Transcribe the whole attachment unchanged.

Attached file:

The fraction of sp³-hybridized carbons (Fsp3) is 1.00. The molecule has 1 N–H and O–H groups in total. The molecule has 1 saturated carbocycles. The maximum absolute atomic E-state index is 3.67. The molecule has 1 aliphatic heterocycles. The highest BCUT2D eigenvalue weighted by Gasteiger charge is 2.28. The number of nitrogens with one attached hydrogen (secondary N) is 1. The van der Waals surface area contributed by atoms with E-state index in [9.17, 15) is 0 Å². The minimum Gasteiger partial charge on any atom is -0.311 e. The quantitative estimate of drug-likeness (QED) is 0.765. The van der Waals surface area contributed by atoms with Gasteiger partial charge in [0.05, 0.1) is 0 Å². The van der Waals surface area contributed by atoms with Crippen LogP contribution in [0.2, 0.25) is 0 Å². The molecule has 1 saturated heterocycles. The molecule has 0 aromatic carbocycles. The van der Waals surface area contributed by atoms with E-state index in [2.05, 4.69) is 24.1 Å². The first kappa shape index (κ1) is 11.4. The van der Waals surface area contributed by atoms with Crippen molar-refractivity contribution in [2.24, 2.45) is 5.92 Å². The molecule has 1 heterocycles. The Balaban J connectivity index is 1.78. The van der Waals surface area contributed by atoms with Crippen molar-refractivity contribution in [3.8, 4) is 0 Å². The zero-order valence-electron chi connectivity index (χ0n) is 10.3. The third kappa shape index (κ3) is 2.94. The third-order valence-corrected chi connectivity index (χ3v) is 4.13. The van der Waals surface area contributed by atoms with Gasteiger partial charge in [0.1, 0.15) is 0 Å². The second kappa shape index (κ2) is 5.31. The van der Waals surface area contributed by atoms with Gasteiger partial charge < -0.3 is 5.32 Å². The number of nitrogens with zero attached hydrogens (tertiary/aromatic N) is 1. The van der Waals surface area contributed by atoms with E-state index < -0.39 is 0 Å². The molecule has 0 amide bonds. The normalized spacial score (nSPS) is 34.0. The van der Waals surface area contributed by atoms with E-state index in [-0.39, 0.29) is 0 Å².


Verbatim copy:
The fraction of sp³-hybridized carbons (Fsp3) is 1.00. The molecule has 1 N–H and O–H groups in total. The molecule has 1 saturated carbocycles. The maximum absolute atomic E-state index is 3.67. The molecule has 1 aliphatic heterocycles. The highest BCUT2D eigenvalue weighted by Gasteiger charge is 2.28. The number of nitrogens with one attached hydrogen (secondary N) is 1. The van der Waals surface area contributed by atoms with E-state index in [9.17, 15) is 0 Å². The minimum Gasteiger partial charge on any atom is -0.311 e. The quantitative estimate of drug-likeness (QED) is 0.765. The van der Waals surface area contributed by atoms with Gasteiger partial charge in [0.05, 0.1) is 0 Å². The van der Waals surface area contributed by atoms with Crippen LogP contribution in [0.2, 0.25) is 0 Å². The molecule has 1 saturated heterocycles. The molecule has 0 aromatic carbocycles. The van der Waals surface area contributed by atoms with E-state index in [2.05, 4.69) is 24.1 Å². The first kappa shape index (κ1) is 11.4. The van der Waals surface area contributed by atoms with Crippen molar-refractivity contribution in [2.24, 2.45) is 5.92 Å². The molecule has 1 heterocycles. The Balaban J connectivity index is 1.78. The van der Waals surface area contributed by atoms with Crippen molar-refractivity contribution in [3.8, 4) is 0 Å². The zero-order valence-electron chi connectivity index (χ0n) is 10.3. The third kappa shape index (κ3) is 2.94. The third-order valence-corrected chi connectivity index (χ3v) is 4.13. The van der Waals surface area contributed by atoms with Gasteiger partial charge in [0.1, 0.15) is 0 Å². The second kappa shape index (κ2) is 5.31. The van der Waals surface area contributed by atoms with Gasteiger partial charge < -0.3 is 5.32 Å². The number of nitrogens with zero attached hydrogens (tertiary/aromatic N) is 1. The van der Waals surface area contributed by atoms with E-state index < -0.39 is 0 Å². The molecule has 0 amide bonds. The normalized spacial score (nSPS) is 34.0. The van der Waals surface area contributed by atoms with E-state index in [-0.39, 0.29) is 0 Å².